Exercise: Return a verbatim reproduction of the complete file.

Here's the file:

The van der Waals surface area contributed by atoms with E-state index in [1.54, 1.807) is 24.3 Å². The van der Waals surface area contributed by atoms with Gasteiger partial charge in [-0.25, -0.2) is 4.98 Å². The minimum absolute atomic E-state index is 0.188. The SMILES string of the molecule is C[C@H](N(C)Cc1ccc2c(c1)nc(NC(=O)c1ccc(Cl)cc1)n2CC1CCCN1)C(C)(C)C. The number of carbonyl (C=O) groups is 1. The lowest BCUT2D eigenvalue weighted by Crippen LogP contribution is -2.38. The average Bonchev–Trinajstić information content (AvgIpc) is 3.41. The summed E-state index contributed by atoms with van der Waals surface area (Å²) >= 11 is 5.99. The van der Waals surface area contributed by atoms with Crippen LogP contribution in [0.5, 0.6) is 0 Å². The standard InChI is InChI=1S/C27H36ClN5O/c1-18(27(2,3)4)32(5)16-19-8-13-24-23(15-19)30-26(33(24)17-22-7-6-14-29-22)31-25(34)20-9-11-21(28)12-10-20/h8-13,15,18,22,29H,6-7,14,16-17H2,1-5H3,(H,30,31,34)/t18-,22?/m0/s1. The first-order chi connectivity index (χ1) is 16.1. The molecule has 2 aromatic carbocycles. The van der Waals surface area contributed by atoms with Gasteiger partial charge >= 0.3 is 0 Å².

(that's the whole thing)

The van der Waals surface area contributed by atoms with E-state index in [1.54, 1.807) is 24.3 Å². The van der Waals surface area contributed by atoms with Gasteiger partial charge in [-0.25, -0.2) is 4.98 Å². The minimum absolute atomic E-state index is 0.188. The SMILES string of the molecule is C[C@H](N(C)Cc1ccc2c(c1)nc(NC(=O)c1ccc(Cl)cc1)n2CC1CCCN1)C(C)(C)C. The number of carbonyl (C=O) groups is 1. The lowest BCUT2D eigenvalue weighted by Crippen LogP contribution is -2.38. The average Bonchev–Trinajstić information content (AvgIpc) is 3.41. The summed E-state index contributed by atoms with van der Waals surface area (Å²) >= 11 is 5.99. The van der Waals surface area contributed by atoms with Crippen LogP contribution in [0.5, 0.6) is 0 Å². The standard InChI is InChI=1S/C27H36ClN5O/c1-18(27(2,3)4)32(5)16-19-8-13-24-23(15-19)30-26(33(24)17-22-7-6-14-29-22)31-25(34)20-9-11-21(28)12-10-20/h8-13,15,18,22,29H,6-7,14,16-17H2,1-5H3,(H,30,31,34)/t18-,22?/m0/s1. The first-order chi connectivity index (χ1) is 16.1. The molecule has 2 aromatic carbocycles. The van der Waals surface area contributed by atoms with Gasteiger partial charge >= 0.3 is 0 Å².